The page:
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Lush green lawns and waving sprinklers are a common summertime sight in Woodbury. But as state and city officials become more sensitive about water security, the city is taking a look at ways homeowners can conserve water during the warmer months.

The city recently partnered with the University of Minnesota’s Minnesota Technical Assistance Program (MnTAP) to launch a pilot program that put 50 free Rachio IRO 8-zone smart controllers into the homes of residents with the goal of measuring their effectiveness for conserving water.

Unlike clock-based timers that arbitrarily turn on and off sprinklers, smart controllers are able to gather information like weather updates to tell sprinkler systems to shut off when it rains or if it rained before scheduled watering times. The wifi-enabled controllers also calculate how much water to use based on sunlight exposure, soil moisture and sunlight exposure. A mobile app can also control the setup.

The city paid $7,500 for the controllers and $4,000 to MnTAP for its services, which includes a full-time intern from the university to work with the city.

In exchange for the university's resources, the city also provides valuable experience for a student-intern who works with the city and makes recommendations during the course of three months. And the city takes those recommendations seriously.

While working last year on a partnership project between MnTAP and the city on ways to conserve water for Woodbury businesses, geology student and MnTAP intern Ben Heinle recommended the city should explore smart controllers as an option for residents.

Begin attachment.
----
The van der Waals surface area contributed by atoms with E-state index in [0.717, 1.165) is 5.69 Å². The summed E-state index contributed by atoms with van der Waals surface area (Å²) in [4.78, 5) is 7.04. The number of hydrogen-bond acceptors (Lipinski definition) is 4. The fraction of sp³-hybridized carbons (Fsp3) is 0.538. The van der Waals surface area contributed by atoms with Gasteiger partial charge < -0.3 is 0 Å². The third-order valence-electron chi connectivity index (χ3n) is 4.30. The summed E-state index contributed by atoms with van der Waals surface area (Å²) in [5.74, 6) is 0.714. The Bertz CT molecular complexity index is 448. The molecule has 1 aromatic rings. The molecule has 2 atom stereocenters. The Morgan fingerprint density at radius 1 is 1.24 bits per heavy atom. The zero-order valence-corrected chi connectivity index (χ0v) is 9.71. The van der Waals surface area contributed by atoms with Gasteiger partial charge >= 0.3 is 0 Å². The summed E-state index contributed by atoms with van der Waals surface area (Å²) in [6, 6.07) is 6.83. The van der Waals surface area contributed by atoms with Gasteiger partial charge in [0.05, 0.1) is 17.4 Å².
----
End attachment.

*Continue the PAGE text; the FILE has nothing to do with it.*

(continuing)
“I think that there’s more benefits going to residents’ homes than businesses,” Heinle said, adding that many of the businesses he observed already had modern irrigation systems in place to cut down on their water bills.

But for average homeowners, Heinle suspected many don’t know about smart controllers and the added value they may provide.

“I don’t think people think about their irrigation system much,” he said.

Now a graduate student at the University of Wisconsin-Madison, Heinle said he hopes to continue working on solving some of the more pressing region-wide water issues.

State officials have raised concerns about water security and water levels in underground aquifers following years of plummeting water levels at White Bear Lake. In light of their concerns, Woodbury set forth an ambitious plan to keep water below its 2014 water usage while wrestling with ways to meet that mark as the city’s population continues growing.

Woodbury utilities superintendent Jim Westerman predicted a 20 to 40 percent water reduction for residents participating in the program, enough to possibly convince others to see the value of smart controllers and water bill savings.

Lawn irrigation accounts for about a one-third of the city’s 3-billion-gallons-a-year water usage. The city also has to contend with increased demand in the warmer months by opening all 18 of its wells during that time.

Communities relying on water from the Prairie du Chien-Jordan aquifer-- which spans across much of Washington, Ramsey and Anoka counties -- may need to find another source in about 20 years if water usage continues at its current pace, according to the Minnesota Department of Natural Resources (DNR).

“It’s not just the city of Woodbury issue, it’s a regional issue,” Westerman said. “It’s not a crisis right now, but we want to be ahead of the game and take the right steps today.”

Though DNR data suggests aquifer levels beneath Woodbury have been relatively stable, Westerman said the city might need to find costly solutions such as building a new well or using river water if the aquifer no longer were an option.

For now, though, the city has focused its attention on cheaper solutions.

Westerman said the city tested a number of other smart controllers and found the Rachio model met the project's needs because they’re easy to install, cost $150 to $250, and do not carry a subscription fee.

“If things work out, I think that’s the direction we would like to see property owners go,” Westerman said. “The city’s role is yet to be be determined.”

The implementation pilot program is expected to wrap up by September. Westerman said the city will continue tracking the impact of new irrigation technology for several years.

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